Changes in Australian social culture is largely responsible for this decline, such as secularisation and our Western consumer culture. Sunday is no longer seen as a day of worship but rather for sport, recreation and shopping. The Church has always meant to be somewhat countercultural. There is the need to both connect with the culture and contrast with it. The Uniting Church has not been effective or even interested in evangelism for the most part. Those who were more evangelical tended to be more conservative and were among those who left the Uniting Church over particular issues, especially ones concerning sexuality. Most did not like the way evangelism was conducted by Evangelical and Pentecostal churches but did not have an alternative approach. National Church Life Surveys showed Uniting Church people were reluctant to share faith and invite others to church. As indicated, there are exceptions but they are relatively few. Those congregations that are flourishing tend to have a mildly charismatic quality using more contemporary music and confident preaching. The hope is that decline will end and the Uniting Church will grow. There are necessarily changes taking place but there is the conviction that God will uphold the Church and lead it into a new future.

Affirmation of First Nations People and a Multicultural Church

The Uniting Church has affirmed Aboriginal and Islander people and those from non-Anglo cultures. As early as 1985 the Uniting Aboriginal and Islander Christian Congress was established within the Uniting Church by the national Assembly. In 2009 a new Preamble to the Constitution was agreed to by the Assembly. It acknowledged the mixed relations the former Churches had with Aboriginal and Islander people. It affirmed that God was with the people in particular ways prior to colonisation. In 1985 the Uniting Church also affirmed itself as a multicultural Church and has since made efforts to practice this which is ongoing.

The Uniting Church is blessed by those who are connected to it whether First Nations or people from other cultures. People from Asia and the Pacific now have large communities in Australia. Over a dozen ethnic or language specific national conferences now meet within the Uniting Church, the largest being Tongan and Korean. From being somewhat on the edge of the Uniting Church, more recently there have been those from these communities, men and women, who have been elected Moderators of Synods and President of the Assembly. There is a richness that comes when non-Anglo people offer leadership bringing their particular culture and manner to bear to their role. The Uniting Church recognises that the fulfilled reign of God will be multicultural and the Church is called to prefigure this.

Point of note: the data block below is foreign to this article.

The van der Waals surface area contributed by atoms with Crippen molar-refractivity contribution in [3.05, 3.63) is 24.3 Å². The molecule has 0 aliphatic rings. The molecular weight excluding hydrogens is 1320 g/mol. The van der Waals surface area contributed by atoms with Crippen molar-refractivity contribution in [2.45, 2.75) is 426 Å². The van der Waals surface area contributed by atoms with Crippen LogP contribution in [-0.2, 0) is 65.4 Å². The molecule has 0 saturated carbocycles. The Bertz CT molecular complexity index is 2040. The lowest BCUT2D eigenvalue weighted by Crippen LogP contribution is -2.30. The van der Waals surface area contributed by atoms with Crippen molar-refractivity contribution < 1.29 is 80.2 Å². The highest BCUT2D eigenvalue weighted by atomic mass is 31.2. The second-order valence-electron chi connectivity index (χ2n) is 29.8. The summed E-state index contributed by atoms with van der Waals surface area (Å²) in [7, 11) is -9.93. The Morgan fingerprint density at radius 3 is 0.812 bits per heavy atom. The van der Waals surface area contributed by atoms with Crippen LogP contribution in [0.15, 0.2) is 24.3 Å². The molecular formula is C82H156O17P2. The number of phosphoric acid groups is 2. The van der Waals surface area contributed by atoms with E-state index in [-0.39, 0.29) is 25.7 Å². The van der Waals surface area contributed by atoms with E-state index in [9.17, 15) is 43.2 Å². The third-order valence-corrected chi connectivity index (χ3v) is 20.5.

Women in Leadership

Another feature of the Uniting Church which goes back to the Basis of Union, is the affirmation of women in leadership. The Uniting Church ordains women with the skills, gifts and graces for leadership in the Church. No position is barred and as indicated above people, women as well as men, have become Moderators and President. This is accepted practice in the Uniting Church. Other Churches have been slow to endorse women in leadership except in specified roles. Theologically it comes down to the Uniting Church recognising all people as made ‘in the image of God’ and that leadership is dependent on people having the skills, gifts and graces required whatever their gender.

Consensus Decision Making

A distinctive practice that has developed in the Uniting Church is that of ‘consensus decision making’. The process was carefully worked out and has since been refined. First used at the 1997 Assembly, it has become the usual practice across the councils of the Uniting Church and has been picked up by other Ecumenical councils and Churches. The intention is to ensure that minority voices are heard that that decisions are not forced through with winners and losers. While majority voting can be resorted to if needed due to the urgency of the issue, for the most part sufficient time is taken to hear from different voices and consensus sought. Again, this arises out of the theological culture of the Uniting Church which desires to hear from minority voices and to seek God’s will not simply a majority.


The theological culture of the Uniting Church is then ecumenical, conscious of being part of the one holy catholic and apostolic Church with a Reformed and Methodist heritage, seeks to be a genuinely Australian Church built on the one Lord Jesus Christ, thoughtful in its approach to the Bible and contemporary issues, is concerned about social justice, cares about ‘the least’ in society, affirming of First Nations and multicultural people, women in leadership and adopts consensus decision making processes.